Life And Letters Of Maria Edgeworth/Volume 2/Letter 62
To CAPTAIN BASIL HALL
EDGEWORTHSTOWN, April 25, 1827.
I really cannot express to you how much you have gratified me by the proof of confidence you have given me. No degree of praise or admiration could flatter me so much: confidence implies something much higher—real esteem for the character. I thank you; you shall not find your confidence misplaced. I trust you will not think I have gone beyond your permission in considering my own family now with me—viz. Mrs. Edgeworth, my sisters, and my brother—as myself. The Journal was read aloud in our library: not a line or a word of it has been copied; and though some passages have, I know, sunk indelibly into the memories of those present, you may rest perfectly secure that they will never go out beyond ourselves. No vanity will ever tempt any one of us to boast of what we have been allowed to read; we shall strictly adhere to your terms, and never mention or allude to the book. It is delightful, most interesting, and entertaining. You may, perhaps, imagine, by conceiving yourself in my place, remote in the middle of Ireland, how entertaining and interesting it must be to be thus suddenly transported into the midst of the best company in London, scientific, political, and fashionable; and not merely into the midst of them, but behind the scenes with you, and after seeing and hearing and knowing your private opinion of all. Considering all this, and further, that numbers of the persons you mention in your Journal we were well acquainted with when we were in London, you may, perhaps, comprehend how much pleasure, of various kinds, we enjoyed while we read on.
The first page I opened upon was the character of Captain Beaufort. Do not shrink at the notion of his most intimate friend, or his sister Mrs. Edgeworth, or his nieces Fanny and Sophy, having seen this character. You need not: we all agree that it does him perfect justice.
Your manner of mentioning Lydia White was quite touching, as well as just. She was all you say of her, and her house and society were the most agreeable of the sort in London, since the time of Lady Crewe. Lydia White, besides being our kind friend, was a near connection of ours by the marriage of her nephew to a cousin of ours; and we have had means of knowing her solid good qualities, as well as those brilliant talents which charmed in society. You may guess, then, how much we were pleased by all you said of her. Of all the people who ever sold themselves to the world, I never knew one who was so well paid as Lydia White, or any one but herself who did not, sooner or later, repent the bargain; but she had strength of mind never to expect more than the world can give, and the world in return behaved to the last remarkably well to her.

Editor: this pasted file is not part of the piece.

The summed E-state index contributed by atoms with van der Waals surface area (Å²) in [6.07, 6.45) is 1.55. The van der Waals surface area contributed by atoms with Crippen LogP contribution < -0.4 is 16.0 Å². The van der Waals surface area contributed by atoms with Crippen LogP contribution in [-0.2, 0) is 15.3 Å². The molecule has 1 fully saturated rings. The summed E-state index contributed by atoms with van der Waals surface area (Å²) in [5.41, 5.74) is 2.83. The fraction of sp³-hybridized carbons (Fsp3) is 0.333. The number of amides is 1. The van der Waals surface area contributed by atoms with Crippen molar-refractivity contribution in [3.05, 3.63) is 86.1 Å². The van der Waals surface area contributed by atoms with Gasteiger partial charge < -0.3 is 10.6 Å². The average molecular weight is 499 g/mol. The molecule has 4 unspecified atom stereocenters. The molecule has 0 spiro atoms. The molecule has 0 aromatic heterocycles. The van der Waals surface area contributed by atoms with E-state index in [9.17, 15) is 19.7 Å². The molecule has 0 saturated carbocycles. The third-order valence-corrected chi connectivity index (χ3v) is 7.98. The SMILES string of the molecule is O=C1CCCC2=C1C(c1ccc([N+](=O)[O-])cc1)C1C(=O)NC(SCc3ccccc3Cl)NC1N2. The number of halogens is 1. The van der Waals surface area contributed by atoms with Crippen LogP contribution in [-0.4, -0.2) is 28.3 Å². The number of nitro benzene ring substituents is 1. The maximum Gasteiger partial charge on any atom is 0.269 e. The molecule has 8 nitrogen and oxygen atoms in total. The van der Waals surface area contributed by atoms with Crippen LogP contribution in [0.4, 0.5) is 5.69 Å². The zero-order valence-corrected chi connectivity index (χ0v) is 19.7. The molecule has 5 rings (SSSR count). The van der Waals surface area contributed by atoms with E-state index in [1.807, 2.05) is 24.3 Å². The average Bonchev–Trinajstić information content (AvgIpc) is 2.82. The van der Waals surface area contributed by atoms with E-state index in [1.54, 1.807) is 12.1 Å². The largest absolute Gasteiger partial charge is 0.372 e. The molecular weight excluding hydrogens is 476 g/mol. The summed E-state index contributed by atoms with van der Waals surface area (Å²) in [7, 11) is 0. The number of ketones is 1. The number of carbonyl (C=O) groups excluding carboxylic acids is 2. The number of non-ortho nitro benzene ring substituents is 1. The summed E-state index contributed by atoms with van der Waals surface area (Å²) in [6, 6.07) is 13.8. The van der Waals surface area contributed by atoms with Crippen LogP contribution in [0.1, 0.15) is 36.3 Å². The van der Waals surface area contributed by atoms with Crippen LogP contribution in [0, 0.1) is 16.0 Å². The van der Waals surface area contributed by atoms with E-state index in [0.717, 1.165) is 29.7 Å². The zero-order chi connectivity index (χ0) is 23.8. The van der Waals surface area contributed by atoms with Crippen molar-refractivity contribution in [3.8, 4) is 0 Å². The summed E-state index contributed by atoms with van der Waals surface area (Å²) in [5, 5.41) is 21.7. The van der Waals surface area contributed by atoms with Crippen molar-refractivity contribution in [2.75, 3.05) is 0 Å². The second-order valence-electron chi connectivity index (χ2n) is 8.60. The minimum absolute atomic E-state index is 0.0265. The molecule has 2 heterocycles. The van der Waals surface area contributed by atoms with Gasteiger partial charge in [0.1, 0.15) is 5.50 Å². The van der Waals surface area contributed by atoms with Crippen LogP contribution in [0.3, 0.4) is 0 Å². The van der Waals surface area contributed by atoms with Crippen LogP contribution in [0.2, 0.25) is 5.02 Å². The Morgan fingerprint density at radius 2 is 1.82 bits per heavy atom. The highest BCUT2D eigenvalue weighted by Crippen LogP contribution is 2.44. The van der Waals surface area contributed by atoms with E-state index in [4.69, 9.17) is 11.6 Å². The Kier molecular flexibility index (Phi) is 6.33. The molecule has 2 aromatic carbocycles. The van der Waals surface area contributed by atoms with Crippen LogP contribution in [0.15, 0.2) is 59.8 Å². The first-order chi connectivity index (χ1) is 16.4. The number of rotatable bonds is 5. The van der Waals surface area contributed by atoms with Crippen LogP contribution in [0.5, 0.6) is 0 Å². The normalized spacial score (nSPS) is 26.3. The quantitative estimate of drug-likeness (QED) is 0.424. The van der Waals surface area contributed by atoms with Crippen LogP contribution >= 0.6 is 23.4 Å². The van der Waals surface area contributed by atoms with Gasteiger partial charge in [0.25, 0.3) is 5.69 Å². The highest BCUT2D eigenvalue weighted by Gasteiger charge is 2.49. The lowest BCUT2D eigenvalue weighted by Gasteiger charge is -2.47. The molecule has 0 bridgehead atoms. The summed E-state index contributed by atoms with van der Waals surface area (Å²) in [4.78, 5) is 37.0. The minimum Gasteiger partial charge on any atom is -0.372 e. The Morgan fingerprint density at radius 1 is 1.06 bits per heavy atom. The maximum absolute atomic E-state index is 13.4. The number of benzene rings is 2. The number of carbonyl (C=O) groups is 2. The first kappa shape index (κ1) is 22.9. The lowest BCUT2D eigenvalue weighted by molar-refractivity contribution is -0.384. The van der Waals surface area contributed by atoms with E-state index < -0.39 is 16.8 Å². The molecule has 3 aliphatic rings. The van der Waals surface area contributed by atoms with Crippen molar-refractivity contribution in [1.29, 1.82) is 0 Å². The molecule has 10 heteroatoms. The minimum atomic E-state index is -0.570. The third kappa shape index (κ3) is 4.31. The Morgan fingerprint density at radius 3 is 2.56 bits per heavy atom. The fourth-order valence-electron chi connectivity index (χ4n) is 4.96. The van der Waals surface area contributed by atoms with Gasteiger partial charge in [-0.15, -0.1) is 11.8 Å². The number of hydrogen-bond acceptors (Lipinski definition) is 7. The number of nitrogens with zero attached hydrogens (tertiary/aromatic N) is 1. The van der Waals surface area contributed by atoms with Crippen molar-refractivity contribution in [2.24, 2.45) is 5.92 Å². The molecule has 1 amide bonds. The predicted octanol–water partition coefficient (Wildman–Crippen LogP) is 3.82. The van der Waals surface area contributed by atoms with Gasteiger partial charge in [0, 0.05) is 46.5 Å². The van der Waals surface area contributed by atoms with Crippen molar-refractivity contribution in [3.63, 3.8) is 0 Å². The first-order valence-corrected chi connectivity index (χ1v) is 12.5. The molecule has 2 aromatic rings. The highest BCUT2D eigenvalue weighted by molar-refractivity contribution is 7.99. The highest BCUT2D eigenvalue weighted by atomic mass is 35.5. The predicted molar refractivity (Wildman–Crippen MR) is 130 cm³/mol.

All you say of the ill-managed dinner of wits and scientific men I have often felt. There must be a mixture of nonsense with sense, or it will not amalgamate: all wits and no fools, all actors and no audience, make dinners dull things. The same men in their boots, as you say, are quite other people. "Two or three ladies, too"—we were delighted with your finding them useful as well as agreeable on such occasions.
Your account of Sidney Smith's conversation is excellent, and the manner in which you took his criticism showed how well you deserved it. He will be your friend in all the future, and I do not know any man whom I should wish more to make my friend: supereminent talents and an excellent heart, which in my opinion almost always go together. His remarks on the views you should take of America, to work out your own purpose in softening national animosities, are excellent; also all he says of American egotism and nationality. But I should be as ready to forgive vanity in a nation as in an individual, and to make it turn to good account. I have always remarked that little and envious minds are the most acute in detecting vanity in others, and the most intolerant of it. Having nothing to be proud or vain of, they cannot endure that others should enjoy a self-complacency they cannot have.
There is a sentence in one of Burke's letters, which, as far as England is concerned, might do for a motto for your intended travels: "America and we are no longer under the same crown; but if we are united by mutual goodwill and reciprocal good offices, perhaps it may do almost as well."
Will you, my dear sir, trust me with more of your Journals? I think you must see, by the freedom of this letter, that you have truly pleased and obliged me: I have no other plea to offer. It is a common one in this country of mine—common, perhaps, to human nature in all places as well as Ireland—to expect that, when you have done much, you will do more; and you will, won't you? If I could get your little Eliza to say this in a coaxing voice for us, we should be sure of your compliance.
- Who had lent a volume of his London Journal to Miss Edgeworth to read.